Re: [Mingw-msys] How to find MSYS
- Date: Fri, 03 Sep 2010 18:01:28 -0400
- From: Charles Wilson <cwilso11@xxxxxxxxxxxxxxxxxxxxx>
- Subject: Re: [Mingw-msys] tar outputs errors when extracting boost_1_44_0.tar.bz2
On 9/3/2010 4:59 PM, Timothy Madden wrote:
> On 02.09.2010 00:35, Charles Wilson wrote:
>> Whoever created that tar file did so on a platform that allows gid_t
>> values of 32bits. New cygwin also allows this. However, old cygwin
>> (like the version MSYS forked from) does not; so, when tar sees a value
>> that requires more than 16 bits, its error checking kicks in when it
>> realizes that it is about to assign that value to a variable that will
>> throw away half the data.
> Your wording kind of implies that tar /cannot/ extract that archive on
> the MinGW platform, because the platform does not support it. Is this
> the case ?
Well, it is reported as a *warning* not an error. So I expect that tar
*is* able to extract the files; it's just noisy about it, and returns a
nonzero error code.
Besides, when you extract as a non-super-user, tar ignores the gid value
specified in the archive anyway; YOUR gid is used. What if you did:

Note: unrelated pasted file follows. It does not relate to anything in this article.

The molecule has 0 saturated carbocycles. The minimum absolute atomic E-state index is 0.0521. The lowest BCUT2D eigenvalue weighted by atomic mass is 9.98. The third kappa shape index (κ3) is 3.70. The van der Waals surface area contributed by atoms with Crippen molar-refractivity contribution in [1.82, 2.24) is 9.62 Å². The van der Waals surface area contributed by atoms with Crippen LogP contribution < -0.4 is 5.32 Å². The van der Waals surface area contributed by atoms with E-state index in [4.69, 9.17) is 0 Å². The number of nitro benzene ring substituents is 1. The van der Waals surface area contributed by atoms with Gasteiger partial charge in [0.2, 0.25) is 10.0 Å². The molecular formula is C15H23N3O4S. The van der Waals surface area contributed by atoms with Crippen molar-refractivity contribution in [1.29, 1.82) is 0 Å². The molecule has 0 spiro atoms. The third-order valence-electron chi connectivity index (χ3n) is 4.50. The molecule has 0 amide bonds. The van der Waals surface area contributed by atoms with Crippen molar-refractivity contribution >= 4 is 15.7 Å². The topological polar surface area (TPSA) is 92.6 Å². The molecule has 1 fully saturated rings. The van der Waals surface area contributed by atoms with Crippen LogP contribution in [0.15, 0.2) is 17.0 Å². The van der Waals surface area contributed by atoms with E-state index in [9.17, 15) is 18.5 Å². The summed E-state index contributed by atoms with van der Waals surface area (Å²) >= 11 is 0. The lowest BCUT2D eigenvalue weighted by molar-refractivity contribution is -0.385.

tar ... args ... 2>/dev/null || /bin/true ?
Or, just use the "full" bsdtar program instead, if basic-bsdtar is not
sufficient. As I said, the problem is this: GNU tar stores the gid
information in a gid_t variable (that makes sense, right?). However,
the size of gid_t differs on various platforms, so this means it is
possible to create an archive on a platform that supports large gid_t,
that is...troublesome...on platforms that support only small gid_t.
Tar is no longer part of the posix standard, but the PAX standard
specifies that the gid field is 7 octal digits (null terminated=8
chars). So the largest gid that pax (and, previously, tar) was required
to support is 7777777 octal, or 2097151 -- without using the (pax-only,
not ustar or tar) extended header record. So...the standard doesn't
really require support for really large gid values, and any
implementation that creates archives with them -- like GNU tar -- is
obviously using a "proprietary" extension of the format to do so, and is
inherently not fully portable. :-(
New cygwin = large gid_t
old cygwin (== msys) = small gid_t
bsdtar sidesteps the issue by storing gid information in a 'long long',
not a gid_t.
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